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Products > Dudleya saxosa ssp. aloides
Dudleya saxosa ssp. aloides - Desert Dudleya

Note: This plant is not currently for sale. This is an archive page preserved for informational use.  
Image of Dudleya saxosa ssp. aloides
[2nd Image]
Habit and Cultural Information
Category: Succulent
Family: Crassulaceae (Stonecrops)
Origin: California (U.S.A.)
California Native (Plant List): Yes
Evergreen: Yes
Flower Color: Yellow
Bloomtime: Spring
Height: <1 foot
Width: <1 foot
Exposure: Sun or Shade
Summer Dry: Yes
Irrigation (H2O Info): No Irrigation required
Winter Hardiness: <15 F
Dudleya saxosa ssp. aloides (Desert Dudleya) - A rosette-forming succulent with clusters of 2 to 8 inch wide rosettes of gray-brown 1/2 inch wide 2 to 6 inch long leaves held upright. In late spring to early summer appear the inflorescences - cymes with red stems bearing yellow flowers with fused petals. Plant in full sun in a well-drained soil with very infrequent summer irrigation. Can be evergreen or summer deciduous. This plant is native to rocky, often shaded crevices and slopes from 800 to 5,500 feet in the Peninsular Ranges, Desert Mountains and Sonoran Desert. Our plants from seed collected at 4,200 feet on private property within the boundaries of Joshua Tree National Park. The genus is named for William R. Dudley (1849-1911) a botanist at Stanford University. The specific epithet is from the Latin words 'saxum' meaning "a rock" and 'incola' meaning "dwelling in" in reference to the rocky habitat this plant if most often found in. The meaning of the subspecies is Aloe-like.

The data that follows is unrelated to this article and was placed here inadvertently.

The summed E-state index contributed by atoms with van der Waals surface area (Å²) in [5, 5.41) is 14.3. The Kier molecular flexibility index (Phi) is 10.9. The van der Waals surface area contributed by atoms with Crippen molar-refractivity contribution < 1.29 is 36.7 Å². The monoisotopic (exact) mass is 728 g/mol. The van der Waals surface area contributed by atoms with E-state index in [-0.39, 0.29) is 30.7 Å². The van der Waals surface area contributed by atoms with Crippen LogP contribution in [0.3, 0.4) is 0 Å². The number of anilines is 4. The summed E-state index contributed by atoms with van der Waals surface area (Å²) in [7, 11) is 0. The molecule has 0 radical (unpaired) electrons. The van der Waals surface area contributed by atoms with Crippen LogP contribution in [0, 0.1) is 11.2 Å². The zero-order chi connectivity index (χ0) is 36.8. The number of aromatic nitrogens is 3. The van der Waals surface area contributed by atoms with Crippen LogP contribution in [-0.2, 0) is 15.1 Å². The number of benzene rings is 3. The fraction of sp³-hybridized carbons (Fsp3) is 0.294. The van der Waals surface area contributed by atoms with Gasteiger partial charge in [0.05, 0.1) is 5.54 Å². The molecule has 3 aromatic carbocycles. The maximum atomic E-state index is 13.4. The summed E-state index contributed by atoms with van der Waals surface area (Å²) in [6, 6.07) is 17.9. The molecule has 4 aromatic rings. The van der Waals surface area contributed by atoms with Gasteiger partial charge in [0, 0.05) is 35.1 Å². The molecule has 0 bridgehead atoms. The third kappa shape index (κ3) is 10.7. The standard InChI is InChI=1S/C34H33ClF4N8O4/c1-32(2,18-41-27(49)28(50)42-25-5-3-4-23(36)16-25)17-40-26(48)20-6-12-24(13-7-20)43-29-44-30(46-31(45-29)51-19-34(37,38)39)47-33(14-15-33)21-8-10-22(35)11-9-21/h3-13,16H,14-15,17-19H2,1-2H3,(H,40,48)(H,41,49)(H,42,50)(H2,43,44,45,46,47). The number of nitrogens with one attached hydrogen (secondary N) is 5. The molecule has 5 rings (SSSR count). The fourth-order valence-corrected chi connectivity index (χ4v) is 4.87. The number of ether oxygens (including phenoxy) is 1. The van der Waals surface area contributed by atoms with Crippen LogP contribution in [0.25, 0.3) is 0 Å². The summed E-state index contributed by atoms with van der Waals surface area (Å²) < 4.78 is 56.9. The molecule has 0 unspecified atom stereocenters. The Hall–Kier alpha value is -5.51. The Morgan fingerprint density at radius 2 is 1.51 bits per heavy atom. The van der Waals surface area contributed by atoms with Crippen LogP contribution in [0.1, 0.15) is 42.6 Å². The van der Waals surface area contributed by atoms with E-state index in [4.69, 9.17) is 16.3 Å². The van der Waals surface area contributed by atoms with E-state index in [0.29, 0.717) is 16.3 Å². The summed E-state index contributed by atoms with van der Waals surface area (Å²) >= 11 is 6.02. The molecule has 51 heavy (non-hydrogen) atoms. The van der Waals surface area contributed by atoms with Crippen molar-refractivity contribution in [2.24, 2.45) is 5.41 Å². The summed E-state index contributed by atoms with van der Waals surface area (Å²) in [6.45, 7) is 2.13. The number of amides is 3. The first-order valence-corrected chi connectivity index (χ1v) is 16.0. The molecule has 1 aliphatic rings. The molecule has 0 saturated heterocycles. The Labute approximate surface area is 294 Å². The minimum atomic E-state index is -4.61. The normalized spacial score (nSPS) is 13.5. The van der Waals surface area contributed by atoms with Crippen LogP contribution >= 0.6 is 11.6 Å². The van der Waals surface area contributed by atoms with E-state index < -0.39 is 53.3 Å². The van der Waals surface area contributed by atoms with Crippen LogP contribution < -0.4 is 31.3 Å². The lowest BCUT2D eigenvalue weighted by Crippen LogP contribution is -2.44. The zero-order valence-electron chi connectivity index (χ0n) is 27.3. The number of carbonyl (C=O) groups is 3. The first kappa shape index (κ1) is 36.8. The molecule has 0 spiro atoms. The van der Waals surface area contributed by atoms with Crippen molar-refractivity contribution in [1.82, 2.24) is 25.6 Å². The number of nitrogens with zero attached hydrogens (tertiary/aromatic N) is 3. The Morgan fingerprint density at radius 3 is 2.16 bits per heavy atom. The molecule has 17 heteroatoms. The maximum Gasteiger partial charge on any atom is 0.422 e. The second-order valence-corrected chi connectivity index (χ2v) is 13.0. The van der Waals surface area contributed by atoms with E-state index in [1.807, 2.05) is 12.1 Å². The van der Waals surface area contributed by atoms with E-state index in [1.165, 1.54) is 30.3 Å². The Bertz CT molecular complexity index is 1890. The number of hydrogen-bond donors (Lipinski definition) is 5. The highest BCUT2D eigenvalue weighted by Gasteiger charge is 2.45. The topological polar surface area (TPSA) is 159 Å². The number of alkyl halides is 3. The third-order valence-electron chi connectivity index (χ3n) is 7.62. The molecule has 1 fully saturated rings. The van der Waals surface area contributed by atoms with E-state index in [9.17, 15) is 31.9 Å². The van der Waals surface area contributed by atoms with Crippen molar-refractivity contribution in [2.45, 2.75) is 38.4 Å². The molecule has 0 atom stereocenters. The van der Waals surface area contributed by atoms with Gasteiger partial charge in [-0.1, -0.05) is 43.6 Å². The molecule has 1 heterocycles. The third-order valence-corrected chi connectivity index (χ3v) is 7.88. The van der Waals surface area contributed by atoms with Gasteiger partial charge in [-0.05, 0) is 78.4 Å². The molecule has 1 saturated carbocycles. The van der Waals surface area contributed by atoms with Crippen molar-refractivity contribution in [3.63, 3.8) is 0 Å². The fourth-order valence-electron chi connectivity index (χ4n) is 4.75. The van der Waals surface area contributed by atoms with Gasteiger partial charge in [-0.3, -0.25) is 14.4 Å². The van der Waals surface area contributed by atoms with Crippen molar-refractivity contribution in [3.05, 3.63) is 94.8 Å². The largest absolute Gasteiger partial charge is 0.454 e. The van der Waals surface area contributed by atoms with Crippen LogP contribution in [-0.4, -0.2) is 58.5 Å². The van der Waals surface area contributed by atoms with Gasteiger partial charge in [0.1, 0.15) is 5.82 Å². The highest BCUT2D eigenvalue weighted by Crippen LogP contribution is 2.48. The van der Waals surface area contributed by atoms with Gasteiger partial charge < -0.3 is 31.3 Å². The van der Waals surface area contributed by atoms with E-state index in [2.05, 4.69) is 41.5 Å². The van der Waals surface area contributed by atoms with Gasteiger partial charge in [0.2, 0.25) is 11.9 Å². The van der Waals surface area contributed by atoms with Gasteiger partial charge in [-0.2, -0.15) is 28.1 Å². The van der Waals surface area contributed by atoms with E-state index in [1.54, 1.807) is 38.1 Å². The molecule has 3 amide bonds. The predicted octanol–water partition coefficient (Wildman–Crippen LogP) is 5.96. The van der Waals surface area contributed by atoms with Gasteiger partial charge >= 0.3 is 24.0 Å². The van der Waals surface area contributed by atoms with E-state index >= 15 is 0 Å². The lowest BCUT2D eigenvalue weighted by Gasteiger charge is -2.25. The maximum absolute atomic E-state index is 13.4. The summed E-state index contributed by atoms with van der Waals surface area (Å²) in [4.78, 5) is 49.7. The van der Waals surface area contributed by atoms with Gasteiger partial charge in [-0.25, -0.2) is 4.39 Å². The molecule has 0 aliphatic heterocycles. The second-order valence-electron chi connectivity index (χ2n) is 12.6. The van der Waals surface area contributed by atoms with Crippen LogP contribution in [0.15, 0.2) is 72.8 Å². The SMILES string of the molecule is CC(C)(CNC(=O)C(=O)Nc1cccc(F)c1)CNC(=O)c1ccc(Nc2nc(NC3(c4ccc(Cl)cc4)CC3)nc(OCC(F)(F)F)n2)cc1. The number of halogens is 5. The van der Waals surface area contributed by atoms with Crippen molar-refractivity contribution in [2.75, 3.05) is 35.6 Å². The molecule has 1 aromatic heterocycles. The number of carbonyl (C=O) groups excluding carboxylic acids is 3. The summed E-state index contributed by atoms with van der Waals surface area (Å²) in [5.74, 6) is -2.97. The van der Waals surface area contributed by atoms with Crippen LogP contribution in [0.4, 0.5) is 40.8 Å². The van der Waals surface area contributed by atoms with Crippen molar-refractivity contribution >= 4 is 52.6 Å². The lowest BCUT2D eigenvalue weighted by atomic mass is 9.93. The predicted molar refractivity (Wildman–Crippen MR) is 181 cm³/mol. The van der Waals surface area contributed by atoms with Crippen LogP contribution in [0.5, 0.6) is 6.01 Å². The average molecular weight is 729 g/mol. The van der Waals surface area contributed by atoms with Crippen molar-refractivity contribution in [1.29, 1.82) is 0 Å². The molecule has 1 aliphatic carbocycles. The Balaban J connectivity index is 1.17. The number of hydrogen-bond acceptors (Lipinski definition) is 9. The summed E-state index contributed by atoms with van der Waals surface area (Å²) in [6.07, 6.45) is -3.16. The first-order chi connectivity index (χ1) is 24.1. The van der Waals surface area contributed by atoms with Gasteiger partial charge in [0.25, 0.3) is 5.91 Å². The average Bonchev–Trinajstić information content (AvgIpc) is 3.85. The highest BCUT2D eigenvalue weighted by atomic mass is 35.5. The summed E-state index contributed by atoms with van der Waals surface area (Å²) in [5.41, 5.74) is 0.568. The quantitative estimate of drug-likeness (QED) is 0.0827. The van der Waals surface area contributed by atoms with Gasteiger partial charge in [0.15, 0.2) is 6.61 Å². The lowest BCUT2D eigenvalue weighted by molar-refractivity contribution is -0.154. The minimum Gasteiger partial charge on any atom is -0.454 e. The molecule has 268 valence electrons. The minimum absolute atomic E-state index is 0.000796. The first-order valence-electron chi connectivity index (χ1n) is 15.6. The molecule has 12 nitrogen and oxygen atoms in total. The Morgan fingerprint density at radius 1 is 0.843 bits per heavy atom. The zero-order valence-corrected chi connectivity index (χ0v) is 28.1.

This information about Dudleya saxosa ssp. aloides displayed is based on research conducted in our horticultural library and from reliable online resources. We also will relate observations made about it as it grows in our nursery gardens and other gardens we have visited, as well how the crops have performed in containers in our nursery field. We will also incorporate comments that we receive from others and we welcome hearing from anyone with additional information, particularly if they can share any cultural information that would aid others in growing it.